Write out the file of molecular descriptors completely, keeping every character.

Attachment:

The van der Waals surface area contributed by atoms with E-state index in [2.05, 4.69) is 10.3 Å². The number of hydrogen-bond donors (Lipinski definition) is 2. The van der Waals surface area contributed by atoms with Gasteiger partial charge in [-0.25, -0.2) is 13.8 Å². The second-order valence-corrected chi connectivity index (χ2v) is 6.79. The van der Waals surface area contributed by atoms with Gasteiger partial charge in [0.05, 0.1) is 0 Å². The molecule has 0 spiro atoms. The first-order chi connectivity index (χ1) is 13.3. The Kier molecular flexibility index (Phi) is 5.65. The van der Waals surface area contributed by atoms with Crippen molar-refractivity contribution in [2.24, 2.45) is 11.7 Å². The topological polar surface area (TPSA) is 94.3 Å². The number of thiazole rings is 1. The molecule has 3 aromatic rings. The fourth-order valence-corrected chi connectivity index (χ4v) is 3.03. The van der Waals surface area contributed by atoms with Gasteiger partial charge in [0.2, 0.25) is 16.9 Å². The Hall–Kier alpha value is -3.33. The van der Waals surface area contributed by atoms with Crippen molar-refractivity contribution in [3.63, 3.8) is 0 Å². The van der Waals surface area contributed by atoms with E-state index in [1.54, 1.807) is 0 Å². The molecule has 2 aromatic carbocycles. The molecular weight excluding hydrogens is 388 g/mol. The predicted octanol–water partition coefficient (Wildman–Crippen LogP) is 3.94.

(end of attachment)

The van der Waals surface area contributed by atoms with E-state index in [2.05, 4.69) is 10.3 Å². The number of hydrogen-bond donors (Lipinski definition) is 2. The van der Waals surface area contributed by atoms with Gasteiger partial charge in [-0.25, -0.2) is 13.8 Å². The second-order valence-corrected chi connectivity index (χ2v) is 6.79. The van der Waals surface area contributed by atoms with Gasteiger partial charge in [0.05, 0.1) is 0 Å². The molecule has 0 spiro atoms. The first-order chi connectivity index (χ1) is 13.3. The Kier molecular flexibility index (Phi) is 5.65. The van der Waals surface area contributed by atoms with Crippen molar-refractivity contribution in [2.24, 2.45) is 11.7 Å². The topological polar surface area (TPSA) is 94.3 Å². The number of thiazole rings is 1. The molecule has 3 aromatic rings. The fourth-order valence-corrected chi connectivity index (χ4v) is 3.03. The van der Waals surface area contributed by atoms with Gasteiger partial charge in [0.2, 0.25) is 16.9 Å². The Hall–Kier alpha value is -3.33. The van der Waals surface area contributed by atoms with Crippen molar-refractivity contribution in [3.63, 3.8) is 0 Å². The van der Waals surface area contributed by atoms with E-state index in [1.54, 1.807) is 0 Å². The molecule has 2 aromatic carbocycles. The molecular weight excluding hydrogens is 388 g/mol. The predicted octanol–water partition coefficient (Wildman–Crippen LogP) is 3.94.